West Houston | Mar. 17, 2012
It becomes obvious that bho is strangling the petroleum industry when he knows that there is no alternative. You see obvious conclusion. For those of you living in "swing" states, please explain to the democrats. Logic is a tough sell to them, I know. But give it a try - at the very least you might convince them to stay home in November. Im in Texas, preachin to the choir.

joey schwab | Mar. 16, 2012
Drill baby drill. And get oboma out of office

Glenn Koons | Mar. 16, 2012
Of course, another reg to stop, erase, obliterate our own domestic energy resources and supplies. Hey, why not? Just allow OPEC, the Islamofascists, Venz. and even allies like Brazil, India, Mexico outdrill us, outperform us in creating private sector jobs getting our own energy supplies. The Obama tyranny has already destroyed the coal industry. Will kill nuclear energy. And now is hell bent to kill gas, oil and shale because of whacked out socialist enviro Dems that want to punish American ingenuity and ....of course, keep the pristine world of utopia for the snail darter, the spotted owl and the moose. In Nov., all of this nonsense has to stop with un-electing as many of these anti-free enterprise Dems up for election.

Christa Linsteadt | Mar. 16, 2012
This will force our country into being more and more dependent on foreign oil. We need to keep drilling here locally in the U.S. and use our own resources and not have to be so dependent and forced to buy from other countries and have to abide by their rules and regulations. This is why we do not need the government and the EPA to have the ultimate decision on whether or not we drill and use our own resources. I say get rid of the EPA and the government. Our country would be much better off.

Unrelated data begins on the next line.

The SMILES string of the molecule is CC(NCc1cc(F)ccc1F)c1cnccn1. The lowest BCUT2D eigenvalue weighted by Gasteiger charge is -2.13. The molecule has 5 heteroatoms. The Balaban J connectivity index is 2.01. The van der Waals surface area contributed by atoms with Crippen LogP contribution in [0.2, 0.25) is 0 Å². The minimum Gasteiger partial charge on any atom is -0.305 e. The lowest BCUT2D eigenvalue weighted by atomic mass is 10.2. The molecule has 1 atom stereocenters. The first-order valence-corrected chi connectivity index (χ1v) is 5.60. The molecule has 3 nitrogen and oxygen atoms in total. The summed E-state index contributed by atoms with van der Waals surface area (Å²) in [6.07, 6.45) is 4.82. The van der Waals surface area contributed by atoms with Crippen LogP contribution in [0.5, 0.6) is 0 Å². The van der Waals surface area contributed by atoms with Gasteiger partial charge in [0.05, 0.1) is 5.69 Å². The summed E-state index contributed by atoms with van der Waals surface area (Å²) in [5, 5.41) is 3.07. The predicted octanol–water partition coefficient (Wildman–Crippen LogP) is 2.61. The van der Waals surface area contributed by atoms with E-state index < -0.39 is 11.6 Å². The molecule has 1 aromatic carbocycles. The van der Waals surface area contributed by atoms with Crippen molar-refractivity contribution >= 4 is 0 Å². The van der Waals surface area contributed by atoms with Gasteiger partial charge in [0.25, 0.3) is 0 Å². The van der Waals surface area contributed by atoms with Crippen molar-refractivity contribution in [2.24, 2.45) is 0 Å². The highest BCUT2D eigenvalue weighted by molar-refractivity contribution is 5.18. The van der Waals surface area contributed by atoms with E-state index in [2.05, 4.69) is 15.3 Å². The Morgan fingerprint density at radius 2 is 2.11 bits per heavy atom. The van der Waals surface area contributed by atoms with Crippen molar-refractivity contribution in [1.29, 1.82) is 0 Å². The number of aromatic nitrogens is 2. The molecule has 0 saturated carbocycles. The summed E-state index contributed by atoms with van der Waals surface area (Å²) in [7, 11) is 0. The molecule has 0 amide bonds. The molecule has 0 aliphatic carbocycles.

| Mar. 16, 2012
Tell the "EPA" take a hike and keep there!!!! NOSE out of the oil and gas drilling businees it has been fine for the last 80+ yrs dont mess with it now??? go stick your nose somewhere else!!

Bwillsie | Mar. 16, 2012
Every time I see a gas flare I just envision piles of hundred dollar bills burning. If it burns, its a potential energy source and thus potential $$$. There are numerous instances in other industries of people capturing waste streams profitably, why not do the same here? As for the EPA, they need to restrict their CO2 emissions by thinking more and talking less...

cpatton | Mar. 15, 2012
This is just another example of our government,getting in the way of progress in this country,and using clean air and whatever else they can come up with to back their claims,of what is good for the people.More B/S from a Government installed entity. The sooner we get rid of EPA,the better off we will be as a Healthy functioning nation once more. EPA is a joke and the sooner everyone admits it the better.

Richard Jackson | Mar. 15, 2012
Meanwhile Russia, the Middle East and most other significant oil producing countries just dump their waste onto mother earth while the EPA forces undue regulations (costs, maybe to save their jobs) so we have to buy the unchecked polluters of the world oil and gas. The USA is by far the cleanest producers in the world.